Saturday, May 21: 

Finally a sunny day.  Foggy this morning, but when the fog cleared the sky was clear and blue.  Yesterday was dry but cloudy.  We are glad for any day without rain, right now.  The pasture is running with water; there is nowhere for the precipitation to go but across now.

   While the rest of us were in Pittsburgh yesterday for a matinee and evening performance of Antigone, and a trip to the zoo in between, the three biggest boys stayed home and worked.  As we stood in the elephant house admiring the size of a four-year-old African elephant born there in Pittsburgh, S-3 rang us on the cell phone.  They’d demolished the chicken house and wanted to know if they could burn the siding.  Well.  Work moves quickly with these guys, if the weather just cooperates.  They met us in town at six for dinner, and discussed the footing they were building to support a bridge of railroad ties across Jeddo’s run from the chicken house to the barn.

   Today they built the bridge.  On either bank they have constructed walls of large stones backfilled with smaller ones, preventing washout under the ends of the bridge, and upon these are supported six railroad ties, making a bridge about four feet wide.  At either end they are backfilling with more rock and clay to make a smooth transition from the dirt to the bridge.  It is a pretty massive construction.  The goal was a bridge over which the Wheelhorse could be driven with a heavily loaded trailer; you could drive over this with a mack truck. 

    S-5, on the other hand, with the girls to help and hinder, set up a second tractor of stock panels and installed the CRX’s in it.  This was a rather involved process, including testing all of the chicken waterers in order to find one or two that didn’t leak.  They all leaked, so then they had to be caulked and tested again.  Eventually the fat white chicks, each weighing a good twelve ounces or so now, were hauled down the hill in a crate and plunked down on the grass in the tractor.  CRX’s are so slow and heavy that they don’t even try to escape when you catch them; they just squawk a little.  Even while we raise them, anticipating thirty-one delicious chicken dinners from the effort, we wonder whether any good can come out of rearing birds so obviously unfit for real life.  If animals should be allowed to express their natures, so to speak, what can be said for birds which will eat themselves to death long before they could reach maturity?  What sort of chicken nature have they?  Example:  when we went down the pasture this evening to check whether the cow’s paddock needed to be switched before morning, we passed the CRX tractor and noticed that all three of the waterers in there were full.  These birds, which eat so much, drink a great deal of water every day, and their waterers had last been filled at midafternoon, so it was unusual that they should now have full waterers.  We investigated.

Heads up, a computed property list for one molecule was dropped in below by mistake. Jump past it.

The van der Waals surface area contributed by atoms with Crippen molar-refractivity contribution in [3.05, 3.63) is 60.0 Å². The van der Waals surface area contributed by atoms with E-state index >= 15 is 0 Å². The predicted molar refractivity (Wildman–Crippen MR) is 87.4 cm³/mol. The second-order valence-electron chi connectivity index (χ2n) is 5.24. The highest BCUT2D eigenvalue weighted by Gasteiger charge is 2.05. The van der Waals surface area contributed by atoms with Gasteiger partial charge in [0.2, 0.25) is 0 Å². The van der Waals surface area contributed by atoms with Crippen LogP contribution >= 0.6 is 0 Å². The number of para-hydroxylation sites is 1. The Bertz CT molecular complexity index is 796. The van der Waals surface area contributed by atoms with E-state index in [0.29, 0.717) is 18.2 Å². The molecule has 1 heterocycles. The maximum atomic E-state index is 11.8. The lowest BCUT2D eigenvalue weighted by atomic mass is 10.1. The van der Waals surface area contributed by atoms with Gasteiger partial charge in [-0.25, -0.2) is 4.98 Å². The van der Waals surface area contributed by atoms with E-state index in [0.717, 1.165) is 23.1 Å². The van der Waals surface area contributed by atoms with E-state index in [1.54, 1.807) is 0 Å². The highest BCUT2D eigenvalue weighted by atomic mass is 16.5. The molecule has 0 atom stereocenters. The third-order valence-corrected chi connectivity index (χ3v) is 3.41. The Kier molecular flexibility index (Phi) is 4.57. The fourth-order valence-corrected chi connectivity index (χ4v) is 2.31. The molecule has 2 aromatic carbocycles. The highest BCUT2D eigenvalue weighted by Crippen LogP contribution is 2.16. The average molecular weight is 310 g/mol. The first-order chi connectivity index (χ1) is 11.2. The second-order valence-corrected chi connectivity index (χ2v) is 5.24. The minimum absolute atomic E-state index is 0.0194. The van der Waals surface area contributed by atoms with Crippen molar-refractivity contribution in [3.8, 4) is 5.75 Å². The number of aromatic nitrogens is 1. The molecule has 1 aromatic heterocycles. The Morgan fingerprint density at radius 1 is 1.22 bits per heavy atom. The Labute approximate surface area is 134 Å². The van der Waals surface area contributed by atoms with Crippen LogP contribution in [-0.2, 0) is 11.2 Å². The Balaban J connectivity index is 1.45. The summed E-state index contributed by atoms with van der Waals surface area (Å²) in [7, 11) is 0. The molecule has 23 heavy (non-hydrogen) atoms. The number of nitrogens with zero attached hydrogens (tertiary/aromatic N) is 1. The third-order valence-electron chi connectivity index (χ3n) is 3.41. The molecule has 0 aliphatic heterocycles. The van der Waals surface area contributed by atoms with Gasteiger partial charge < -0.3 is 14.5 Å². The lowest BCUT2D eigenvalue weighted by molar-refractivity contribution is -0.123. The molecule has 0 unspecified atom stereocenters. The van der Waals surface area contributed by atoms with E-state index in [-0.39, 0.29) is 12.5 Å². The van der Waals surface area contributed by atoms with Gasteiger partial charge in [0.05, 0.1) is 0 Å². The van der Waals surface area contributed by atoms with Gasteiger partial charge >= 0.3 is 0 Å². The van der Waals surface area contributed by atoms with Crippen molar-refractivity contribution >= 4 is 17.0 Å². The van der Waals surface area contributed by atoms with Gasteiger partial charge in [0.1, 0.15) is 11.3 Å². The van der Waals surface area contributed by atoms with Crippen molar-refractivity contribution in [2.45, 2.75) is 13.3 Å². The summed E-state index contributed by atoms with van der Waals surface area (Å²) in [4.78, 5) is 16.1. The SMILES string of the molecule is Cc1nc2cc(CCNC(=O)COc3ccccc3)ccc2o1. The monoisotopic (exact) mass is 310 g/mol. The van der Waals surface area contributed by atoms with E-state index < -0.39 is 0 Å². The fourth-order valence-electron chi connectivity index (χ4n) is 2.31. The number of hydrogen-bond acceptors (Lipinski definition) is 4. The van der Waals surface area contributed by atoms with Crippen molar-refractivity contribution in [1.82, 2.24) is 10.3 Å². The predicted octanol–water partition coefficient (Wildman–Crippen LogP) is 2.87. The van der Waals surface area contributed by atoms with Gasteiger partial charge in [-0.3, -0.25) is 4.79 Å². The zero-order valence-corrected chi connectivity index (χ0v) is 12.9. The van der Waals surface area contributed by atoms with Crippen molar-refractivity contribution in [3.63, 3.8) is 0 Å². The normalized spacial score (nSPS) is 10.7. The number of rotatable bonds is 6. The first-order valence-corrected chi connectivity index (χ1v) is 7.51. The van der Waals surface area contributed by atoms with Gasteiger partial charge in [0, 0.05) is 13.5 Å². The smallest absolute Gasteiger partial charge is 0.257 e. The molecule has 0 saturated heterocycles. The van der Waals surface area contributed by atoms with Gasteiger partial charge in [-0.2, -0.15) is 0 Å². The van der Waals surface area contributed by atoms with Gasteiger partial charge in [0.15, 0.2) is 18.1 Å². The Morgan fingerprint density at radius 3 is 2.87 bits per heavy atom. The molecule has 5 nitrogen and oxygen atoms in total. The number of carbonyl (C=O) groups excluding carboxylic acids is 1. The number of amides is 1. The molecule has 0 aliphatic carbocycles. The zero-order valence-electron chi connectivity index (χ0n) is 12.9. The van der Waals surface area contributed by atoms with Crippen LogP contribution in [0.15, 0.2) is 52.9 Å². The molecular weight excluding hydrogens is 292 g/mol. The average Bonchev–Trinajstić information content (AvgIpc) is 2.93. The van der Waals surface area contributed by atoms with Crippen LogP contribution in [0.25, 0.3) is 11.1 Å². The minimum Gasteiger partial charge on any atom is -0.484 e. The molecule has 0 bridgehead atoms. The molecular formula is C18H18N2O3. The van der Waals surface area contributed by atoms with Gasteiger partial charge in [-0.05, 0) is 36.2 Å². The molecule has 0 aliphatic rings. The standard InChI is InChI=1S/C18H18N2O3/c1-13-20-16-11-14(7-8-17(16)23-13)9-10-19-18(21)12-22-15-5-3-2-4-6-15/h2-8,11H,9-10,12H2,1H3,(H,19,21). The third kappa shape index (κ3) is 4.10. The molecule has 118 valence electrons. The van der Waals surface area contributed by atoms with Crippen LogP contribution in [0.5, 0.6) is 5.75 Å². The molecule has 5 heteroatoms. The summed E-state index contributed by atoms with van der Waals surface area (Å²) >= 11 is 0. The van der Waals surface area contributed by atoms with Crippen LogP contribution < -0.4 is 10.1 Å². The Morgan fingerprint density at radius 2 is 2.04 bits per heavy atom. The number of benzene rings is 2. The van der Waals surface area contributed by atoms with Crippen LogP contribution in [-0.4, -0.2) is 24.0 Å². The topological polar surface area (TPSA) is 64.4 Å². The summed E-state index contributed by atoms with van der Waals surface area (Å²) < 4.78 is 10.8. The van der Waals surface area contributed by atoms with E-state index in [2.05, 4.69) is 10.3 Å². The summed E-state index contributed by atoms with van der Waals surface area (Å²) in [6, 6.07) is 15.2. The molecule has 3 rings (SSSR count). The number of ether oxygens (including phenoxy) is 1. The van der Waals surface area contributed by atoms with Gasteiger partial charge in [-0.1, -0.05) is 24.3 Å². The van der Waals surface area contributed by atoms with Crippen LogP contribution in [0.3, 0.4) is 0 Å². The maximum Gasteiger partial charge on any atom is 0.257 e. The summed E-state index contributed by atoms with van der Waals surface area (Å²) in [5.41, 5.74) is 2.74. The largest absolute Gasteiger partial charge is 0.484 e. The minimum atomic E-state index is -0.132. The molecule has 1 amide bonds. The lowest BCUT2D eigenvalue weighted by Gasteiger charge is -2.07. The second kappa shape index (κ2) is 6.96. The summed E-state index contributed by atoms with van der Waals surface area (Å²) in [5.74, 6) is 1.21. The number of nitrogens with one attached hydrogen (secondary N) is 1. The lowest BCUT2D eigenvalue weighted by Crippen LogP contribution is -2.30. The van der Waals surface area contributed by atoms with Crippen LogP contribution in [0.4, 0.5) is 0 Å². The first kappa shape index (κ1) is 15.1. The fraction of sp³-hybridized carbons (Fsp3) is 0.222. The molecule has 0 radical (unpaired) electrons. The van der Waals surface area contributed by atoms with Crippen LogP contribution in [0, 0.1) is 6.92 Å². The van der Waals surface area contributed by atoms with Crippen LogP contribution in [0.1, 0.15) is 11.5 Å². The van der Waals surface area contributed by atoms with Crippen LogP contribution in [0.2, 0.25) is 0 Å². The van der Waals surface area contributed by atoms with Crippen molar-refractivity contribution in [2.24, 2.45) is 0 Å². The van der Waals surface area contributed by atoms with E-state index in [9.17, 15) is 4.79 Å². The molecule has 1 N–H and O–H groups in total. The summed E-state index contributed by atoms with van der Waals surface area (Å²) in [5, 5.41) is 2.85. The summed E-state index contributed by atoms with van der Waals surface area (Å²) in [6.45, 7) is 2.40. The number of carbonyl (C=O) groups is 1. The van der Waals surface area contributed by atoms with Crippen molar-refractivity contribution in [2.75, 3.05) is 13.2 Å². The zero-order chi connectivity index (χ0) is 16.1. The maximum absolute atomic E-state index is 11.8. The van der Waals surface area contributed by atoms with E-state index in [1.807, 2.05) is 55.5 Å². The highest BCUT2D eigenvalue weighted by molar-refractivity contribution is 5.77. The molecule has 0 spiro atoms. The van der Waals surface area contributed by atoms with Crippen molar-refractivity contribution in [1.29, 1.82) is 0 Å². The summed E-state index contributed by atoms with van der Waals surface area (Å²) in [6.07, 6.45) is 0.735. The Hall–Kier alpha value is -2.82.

To encourage the birds to take a little exercise, we always place their waterer and their feeders at opposite ends of their sixteen foot tractor.  These guys had been loaded into the covered end of the tractor, where their feed pans were.  The waterers, naturally, were at the other end.  Could the chickens have failed to discover them?  Sure enough, when we crawled into the tractor and moved a waterer right down among the birds – all of which were couched down in the grass, taking it easy – after an interval for recognition of this familiar object – the silly birds rushed – picture a slow but determined waddle – to the waterer and drank thirstily.  It was obvious that they had not ventured even so far as the other end of the pen in search of water, and chances are they would have died of thirst at their own end of the pen, rather than show the enterprise and initiative to go looking for some.

May 22, Sunday: 

   It rained as we drove back up the river after Sunday mass, but the clouds broke and moved off after breakfast, and the sun shone!  Much sympathy for Papa and S-5 who had one more performance of Antigone requiring them to drive into the city and forgo all the pleasures of a sunny Sunday.

  The Rhode Island Reds received a shortened jail sentence and were turned out of the polywire paddock at the bottom of the pasture, where a single day of scratching had already done serious damage to the grass there.  Their nesting boxes will be moved back up to the barn, and the optimists in the family say they can have the new hen house framed and roofed in a matter of two days.  Let’s hope they are right.  The area around the chicken house, as all who have kept chickens will know without being told, is a bare wasteland, but it is inaccessible for other uses anyway; and our seven acres of pasture are not so vast as to prevent some, at least, of our hens venturing to its farthest confines in search of fresh cow pies.  We conclude, therefore, that penning and rotating them may be a waste of effort.  The boys applaude; this conclusion they reached independently several days ago.